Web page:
How to Make Royal Icing
Royal icing is frosting that's made from confectioners' sugar, egg whites, and flavorings, and used in many ways to decorate cookies and cakes. The biggest difference between, say, buttercream frosting and royal icing is texture: buttercream is creamy and soft; royal icing hardens to a candy-like texture. Which might make you wonder: Is it edible? Indeed it is! This easy royal icing recipe is edible and great for decorating or flooding sugar cookies, piping festive holiday decorations on a gingerbread house, or attaching decorations (like flowers or buttercream roses) to the tops of cakes or cupcakes. Watch the video to find out how to make royal icing, and read on for storing tips and easy recipe instructions.
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It takes royal icing six to eight hours to dry completely. Once you flood, spread, or pipe it onto your cookies, let them stand at room temperature. However, royal icing will start to dry mid-use if you're not careful. To prevent hardening while you decorate, keep your icing covered with a damp cloth while you work and give it a good stir every so often to keep it from hardening. If necessary, add a drop or two of water to regain the desired consistency.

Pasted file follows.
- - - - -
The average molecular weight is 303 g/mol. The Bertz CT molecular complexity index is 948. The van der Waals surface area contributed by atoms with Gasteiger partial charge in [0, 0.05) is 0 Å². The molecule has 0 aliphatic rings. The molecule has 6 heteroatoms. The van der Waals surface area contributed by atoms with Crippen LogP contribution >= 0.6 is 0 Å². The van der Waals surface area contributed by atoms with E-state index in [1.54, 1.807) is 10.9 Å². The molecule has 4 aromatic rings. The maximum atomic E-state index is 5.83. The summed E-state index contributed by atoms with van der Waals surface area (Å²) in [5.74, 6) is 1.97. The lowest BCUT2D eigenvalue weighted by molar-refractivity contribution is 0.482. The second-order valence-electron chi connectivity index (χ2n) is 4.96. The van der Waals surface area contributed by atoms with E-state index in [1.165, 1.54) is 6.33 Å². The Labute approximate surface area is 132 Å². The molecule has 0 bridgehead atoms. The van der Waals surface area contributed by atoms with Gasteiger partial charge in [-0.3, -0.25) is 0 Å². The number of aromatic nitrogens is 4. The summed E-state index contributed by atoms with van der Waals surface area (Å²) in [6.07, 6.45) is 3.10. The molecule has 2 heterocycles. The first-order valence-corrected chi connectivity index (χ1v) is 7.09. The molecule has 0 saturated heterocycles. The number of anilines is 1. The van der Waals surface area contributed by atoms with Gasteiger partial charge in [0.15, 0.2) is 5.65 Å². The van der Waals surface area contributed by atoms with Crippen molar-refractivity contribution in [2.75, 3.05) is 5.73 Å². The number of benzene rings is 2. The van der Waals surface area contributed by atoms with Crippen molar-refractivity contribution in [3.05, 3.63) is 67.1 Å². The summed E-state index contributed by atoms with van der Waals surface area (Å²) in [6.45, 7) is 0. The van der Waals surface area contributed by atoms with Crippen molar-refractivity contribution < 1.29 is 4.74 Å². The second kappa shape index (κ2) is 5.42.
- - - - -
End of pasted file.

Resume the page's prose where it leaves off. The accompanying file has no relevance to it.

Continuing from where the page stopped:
Royal icing can last for up to three days when refrigerated. Royal icing can last longer than three days when stored in the fridge, but for best results, try to use or eat it within those three days. If not, you may find an unpleasant texture change in your icing. Royal icing lasts in the freezer for up to one month, though you will have to thaw it completely before using it.
If you've used fresh or dried egg whites, you'll want to store your royal icing in the refrigerator. Royal icing made from meringue powder can be stored at room temperature. You can freeze royal icing in clean resealable freezer bags with the air pressed out. Thaw at room temperature when ready to use.
When storing royal icing, glass or ceramic containers are the best kinds to use. Once transferred, gently press a piece of wax paper, parchment, plastic wrap, or a damp paper towel over the surface of your icing to completely cover it, then tightly cover the container with a lid.
Royal icing can be thinned simply by adding water (or lemon juice), or thickened by adding confectioners' sugar. Add liquid or confectioners' sugar in small increments, such as half teaspoon at a time, and mix thoroughly before deciding whether to add more. Use thinner, spreadable royal icing for "flooding" cookies for background work, and thicker royal icing for "piping" lines and making rosettes.
To make your royal icing colorful, a few drops of food coloring will saturate your royal icing with any color of the rainbow. Just remember that a little coloring goes a long way—if the color isn't as dark or saturated as you want, keep in mind that it will darken as the icing dries.